Thursday, April 14, 2011

Outlook from Europe

Every March, I head overseas to get a read on the previous vintage from the two regions most important to our clients: Burgundy and Tuscany. We sell a good deal of wine from across France and Italy, but those two appellations are clearly the show ponies of our international portfolio. Visiting the producers in the spring following harvest is far from an exact science, however, as many of the wines are going through various stages of malolactic fermentation and maturity in general. A taster basically has to look at the wines in barrel like a photograph that’s in the initial moments of development in its chemical wash. You can see the vague outline of the image, but the details are certainly blurry. That said, one can get a pretty good sense of the overall character of the vintage by conducting due diligence in the cellar as the young wines evolve in tank and barrel.

Burgundy dodged a serious bullet early in the year as an unusually severe frost settled into the region for several days following budbreak. A significant amount of emerging growth was irreparably damaged, effectively acting as a natural “green harvest” by limiting yields. The result was that most domaines were down around 30%-40% in production (though the quality is significantly above average and then some). In a few instances, the vines themselves froze to death. As we drove north through Vosne-RomanĂ©e on the N74, I asked about two barren plots next to the highway that I assumed had been replanted by design. It turns out that the 2010 frost had settled heavily into the gentle swale next to the highway and laid waste to several acres of prime vineyards. Forget the loss of crop for 2010 and the cost of replanting for that house… it’ll be at least three years before that grower’s vines show a harvestable yield. It was a grim reminder that grape growing is a high-stakes game of poker with Mother Nature. As a result of this icy hand, we’re unlikely to see any downward price pressure. There just wasn’t enough wine made to create anything resembling a glut, nor would the quality warrant a fire sale mentality. Our enduring dream of Burgundy as a bargain remains fleeting.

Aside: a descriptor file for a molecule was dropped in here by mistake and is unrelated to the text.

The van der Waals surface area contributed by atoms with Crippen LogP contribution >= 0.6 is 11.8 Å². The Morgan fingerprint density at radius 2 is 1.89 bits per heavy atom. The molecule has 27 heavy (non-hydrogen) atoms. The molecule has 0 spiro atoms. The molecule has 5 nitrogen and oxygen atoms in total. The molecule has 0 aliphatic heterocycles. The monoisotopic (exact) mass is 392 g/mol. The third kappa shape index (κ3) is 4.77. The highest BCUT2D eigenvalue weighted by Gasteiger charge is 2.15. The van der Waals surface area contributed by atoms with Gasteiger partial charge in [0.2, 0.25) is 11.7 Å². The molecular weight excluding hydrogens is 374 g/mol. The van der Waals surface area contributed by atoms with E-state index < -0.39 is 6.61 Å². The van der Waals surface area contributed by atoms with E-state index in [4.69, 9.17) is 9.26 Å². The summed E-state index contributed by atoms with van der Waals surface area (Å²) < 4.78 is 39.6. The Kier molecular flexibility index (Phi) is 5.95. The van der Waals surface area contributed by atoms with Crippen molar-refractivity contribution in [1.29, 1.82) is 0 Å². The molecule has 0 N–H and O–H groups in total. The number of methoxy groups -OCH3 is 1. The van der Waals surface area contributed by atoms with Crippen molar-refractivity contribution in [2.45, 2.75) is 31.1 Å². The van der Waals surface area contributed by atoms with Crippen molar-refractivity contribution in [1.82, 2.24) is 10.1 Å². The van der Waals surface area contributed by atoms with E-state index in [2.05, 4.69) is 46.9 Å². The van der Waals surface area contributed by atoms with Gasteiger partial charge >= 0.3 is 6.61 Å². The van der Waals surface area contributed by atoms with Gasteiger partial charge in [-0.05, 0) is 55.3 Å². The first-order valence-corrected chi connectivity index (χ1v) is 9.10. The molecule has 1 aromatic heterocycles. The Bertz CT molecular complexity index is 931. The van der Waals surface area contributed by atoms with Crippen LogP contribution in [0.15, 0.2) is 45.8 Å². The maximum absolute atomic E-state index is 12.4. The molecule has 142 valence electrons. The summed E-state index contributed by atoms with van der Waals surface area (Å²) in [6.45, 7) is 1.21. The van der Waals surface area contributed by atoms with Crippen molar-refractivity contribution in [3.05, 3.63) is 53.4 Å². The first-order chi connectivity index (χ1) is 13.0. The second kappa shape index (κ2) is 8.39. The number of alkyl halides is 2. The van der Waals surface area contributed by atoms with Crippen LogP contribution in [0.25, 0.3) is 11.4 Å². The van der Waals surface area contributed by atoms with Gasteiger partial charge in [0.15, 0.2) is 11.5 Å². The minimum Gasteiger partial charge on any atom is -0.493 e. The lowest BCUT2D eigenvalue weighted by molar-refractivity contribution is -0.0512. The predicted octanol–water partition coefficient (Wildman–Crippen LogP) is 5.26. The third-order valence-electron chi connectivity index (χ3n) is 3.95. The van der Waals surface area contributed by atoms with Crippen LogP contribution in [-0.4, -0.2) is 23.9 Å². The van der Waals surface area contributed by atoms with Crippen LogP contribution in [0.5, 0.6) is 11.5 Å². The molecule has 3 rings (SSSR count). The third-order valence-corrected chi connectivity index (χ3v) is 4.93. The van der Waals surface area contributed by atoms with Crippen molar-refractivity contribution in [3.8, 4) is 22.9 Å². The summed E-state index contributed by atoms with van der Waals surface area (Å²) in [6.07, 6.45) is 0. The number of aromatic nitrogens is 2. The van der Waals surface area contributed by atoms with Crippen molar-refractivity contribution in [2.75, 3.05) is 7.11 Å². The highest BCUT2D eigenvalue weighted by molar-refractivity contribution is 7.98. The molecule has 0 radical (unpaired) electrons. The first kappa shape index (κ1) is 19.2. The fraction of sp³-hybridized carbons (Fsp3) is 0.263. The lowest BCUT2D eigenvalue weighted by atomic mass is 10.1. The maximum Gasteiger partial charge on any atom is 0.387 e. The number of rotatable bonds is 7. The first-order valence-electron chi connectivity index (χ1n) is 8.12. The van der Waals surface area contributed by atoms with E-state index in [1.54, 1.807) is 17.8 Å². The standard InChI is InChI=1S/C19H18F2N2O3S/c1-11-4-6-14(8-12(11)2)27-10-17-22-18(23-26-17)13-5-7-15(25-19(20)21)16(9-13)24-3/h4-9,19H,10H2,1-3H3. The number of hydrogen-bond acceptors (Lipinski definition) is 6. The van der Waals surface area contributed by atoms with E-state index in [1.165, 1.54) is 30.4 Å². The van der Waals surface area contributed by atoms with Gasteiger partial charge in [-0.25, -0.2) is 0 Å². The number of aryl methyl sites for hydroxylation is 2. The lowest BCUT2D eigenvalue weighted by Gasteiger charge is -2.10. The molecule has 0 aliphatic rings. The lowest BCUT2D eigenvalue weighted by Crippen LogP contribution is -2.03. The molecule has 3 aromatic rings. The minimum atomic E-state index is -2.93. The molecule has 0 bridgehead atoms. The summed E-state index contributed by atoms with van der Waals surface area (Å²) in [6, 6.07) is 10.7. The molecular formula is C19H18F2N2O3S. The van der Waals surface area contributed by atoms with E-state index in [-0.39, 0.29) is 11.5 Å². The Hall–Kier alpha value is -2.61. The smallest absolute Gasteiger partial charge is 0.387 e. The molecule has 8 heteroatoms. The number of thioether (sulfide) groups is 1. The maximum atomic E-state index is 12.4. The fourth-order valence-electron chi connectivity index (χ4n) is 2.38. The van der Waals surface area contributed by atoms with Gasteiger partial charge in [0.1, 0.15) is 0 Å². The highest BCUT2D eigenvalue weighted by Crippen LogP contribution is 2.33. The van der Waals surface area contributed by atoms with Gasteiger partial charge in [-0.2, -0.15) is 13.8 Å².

The vines surrounding the village of Montalcino
The weather didn’t have such a significant impact in Tuscany, and the quality looks to be high across the board for the bellweather varietals. My visits were concentrated in and around Chianti and Montalcino, so the jury’s still out on the coastal homes to the “aia’s” and other big name super-Tuscans. The young Sangiovese samples I tried from barrel were impressive – 2010 should be a banner year for labels bearing Chianti, Rosso and Brunello di Montalcino by the time everything comes to market. It’s very early in the game to declare a final score for these wines given their infancy, but I suspect it’s going to hold up as a very solid vintage.

More thoughts to come as we see these wines land on American soil... let us raise a glass to research!

--Rhett Gadke, Wine Director

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